In this blog series, I provide insights as to why PLM has true potential to be so transformational for life sciences companies, but many aren’t getting there. In this entry, I’ll revisit the topic of PLM vendor selection, diving deeper into how PLM vendor selection and PLM strategy should tie together.
Sometimes I see companies make the mistake of picking a vendor and then developing a PLM strategy.
Here’s what I have seen happen, much too often.
Some crisis has occurred. For example, lagging sales, margins trending lower, missed opportunities in emerging markets, an FDA-issued 483 form or warning letter, expensive recalls, or declining market share. The knee jerk reaction is, “We need better systems to improve innovation/quality/fill-in-the-blank business driver.”
A well-intended, enthusiastic executive recommends that PLM is the new answer. I love those people of course; it’s that energy that provides the spark. But here is what happens so often: the idea gains traction, excitement builds and a sponsor is appointed and given some budget. Sometimes, this champion doesn’t have adequate qualifications in the processes that will be automated in the near term, or has little understanding of PLM technology. Vendors are invited in and conduct scripted demonstrations. After a lot of time and effort, a favorite begins to emerge.
Next, purchasing gets involved and insists an RFP is issued. The champion does his or her best to write the RFP, but it’s filled with idealist or highly specific concepts that may be unrealistic. Often the requirements aren’t well constructed, are too vague or are impossible to address. The vendors do their best to respond, despite their frustration. Vendor sales reps do their utmost to develop a relationship with the champion; all well intended, all good. Hungry for a deal, vendors compete furiously and ultimately a system selection is rewarded.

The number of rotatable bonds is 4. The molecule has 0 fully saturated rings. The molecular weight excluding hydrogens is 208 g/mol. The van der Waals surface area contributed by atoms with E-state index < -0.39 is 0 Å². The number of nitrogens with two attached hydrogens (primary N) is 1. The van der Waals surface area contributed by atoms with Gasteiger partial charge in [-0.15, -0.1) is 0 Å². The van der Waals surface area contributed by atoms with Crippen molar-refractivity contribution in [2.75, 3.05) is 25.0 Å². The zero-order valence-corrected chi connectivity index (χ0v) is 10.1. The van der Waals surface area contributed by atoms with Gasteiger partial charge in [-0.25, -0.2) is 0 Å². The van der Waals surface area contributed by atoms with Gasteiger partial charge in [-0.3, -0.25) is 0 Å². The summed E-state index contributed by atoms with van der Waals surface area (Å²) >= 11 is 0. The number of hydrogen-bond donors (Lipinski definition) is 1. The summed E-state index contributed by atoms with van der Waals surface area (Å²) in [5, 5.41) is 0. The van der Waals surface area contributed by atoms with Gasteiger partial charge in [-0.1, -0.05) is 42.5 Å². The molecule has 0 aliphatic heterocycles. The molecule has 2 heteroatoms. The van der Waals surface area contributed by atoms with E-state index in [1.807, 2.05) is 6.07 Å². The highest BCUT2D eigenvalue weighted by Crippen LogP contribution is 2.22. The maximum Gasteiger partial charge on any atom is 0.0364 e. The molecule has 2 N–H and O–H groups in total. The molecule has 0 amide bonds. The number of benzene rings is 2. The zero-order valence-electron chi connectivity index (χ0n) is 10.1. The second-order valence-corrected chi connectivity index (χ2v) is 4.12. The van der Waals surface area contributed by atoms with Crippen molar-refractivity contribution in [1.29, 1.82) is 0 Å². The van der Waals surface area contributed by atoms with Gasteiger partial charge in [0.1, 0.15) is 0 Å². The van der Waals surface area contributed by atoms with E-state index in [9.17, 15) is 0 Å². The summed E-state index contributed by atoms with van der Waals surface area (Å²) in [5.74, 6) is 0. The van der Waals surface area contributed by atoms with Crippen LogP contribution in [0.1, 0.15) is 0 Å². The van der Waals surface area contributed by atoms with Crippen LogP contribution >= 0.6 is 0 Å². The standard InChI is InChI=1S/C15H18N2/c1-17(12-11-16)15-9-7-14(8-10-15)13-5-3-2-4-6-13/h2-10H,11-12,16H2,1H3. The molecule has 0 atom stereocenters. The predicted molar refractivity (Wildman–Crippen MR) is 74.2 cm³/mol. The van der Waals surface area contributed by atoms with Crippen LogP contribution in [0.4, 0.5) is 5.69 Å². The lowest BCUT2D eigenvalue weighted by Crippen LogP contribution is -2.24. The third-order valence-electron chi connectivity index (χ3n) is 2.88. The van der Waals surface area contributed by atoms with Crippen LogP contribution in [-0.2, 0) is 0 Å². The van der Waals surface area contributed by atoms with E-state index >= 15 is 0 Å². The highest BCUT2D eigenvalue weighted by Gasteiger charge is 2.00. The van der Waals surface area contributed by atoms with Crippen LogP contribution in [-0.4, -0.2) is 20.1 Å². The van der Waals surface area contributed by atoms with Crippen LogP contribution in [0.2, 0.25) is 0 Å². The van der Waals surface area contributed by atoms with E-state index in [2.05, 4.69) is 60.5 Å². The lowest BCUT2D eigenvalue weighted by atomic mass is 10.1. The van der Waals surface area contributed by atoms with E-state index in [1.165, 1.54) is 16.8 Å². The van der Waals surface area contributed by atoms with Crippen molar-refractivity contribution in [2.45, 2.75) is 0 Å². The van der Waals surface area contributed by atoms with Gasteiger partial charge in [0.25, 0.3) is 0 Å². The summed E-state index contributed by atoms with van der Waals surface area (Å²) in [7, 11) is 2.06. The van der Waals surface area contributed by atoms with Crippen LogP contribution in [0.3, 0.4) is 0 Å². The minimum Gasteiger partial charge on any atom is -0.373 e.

Throughout this entire process, the focus is not on the business transformation required to solve the crisis or compelling need. Instead, the focus is on buying a PLM system. Because there is a weak link to the problem the company is trying to solve, the selection is misguided, and lacks a PLM strategy based on business needs.
In these cases, even after the vendor has been selected, the problems continue. Suddenly the company realizes that PLM is complex, so an integrator is hired to configure and install the solution. At this stage, the company may still have inflated expectations, and at the same time, an unrealistic budget and schedule.
A good integrator will seek to better understand the history and possibly push back on the assumed roadmap, recommending the company develop a strategy. But with licenses already purchased, they may be still stuck with a potentially mismatched solution.
If this scenario sounds anything like the journey you are on, please reconsider!
You should always develop your business strategy focused on solving product leadership and innovation challenges, and then develop a PLM strategy, before selecting a vendor. Remember that the first release is likely focused on core product data (something most the vendors can do quite well), but all releases beyond that are where the real differentiators between the vendors come to light.
You should know what PLM platform capabilities will best achieve the business outcomes your organization needs in both the short and long term. You will be operating from a much better, more informed position (reread entry 9 for specific steps to get prepared). Only then should you go through a vendor selection process. You will be able to find a vendor that best fits your needs, and you will be set up for a future that allows you to achieve the full value of PLM in life sciences, while being able to meet and exceed near term business goals.
Dive deeper into the debate on software or strategy first: Which Came First, the Innovation Process or the Software Tool?
More In This Series
The Missed Opportunity and How We Can Overcome It
The Business Benefits
The Basics of Technology and Strategy
Solving Coming PLM Strategy Problems
Making it Real – People, Governance and Methodology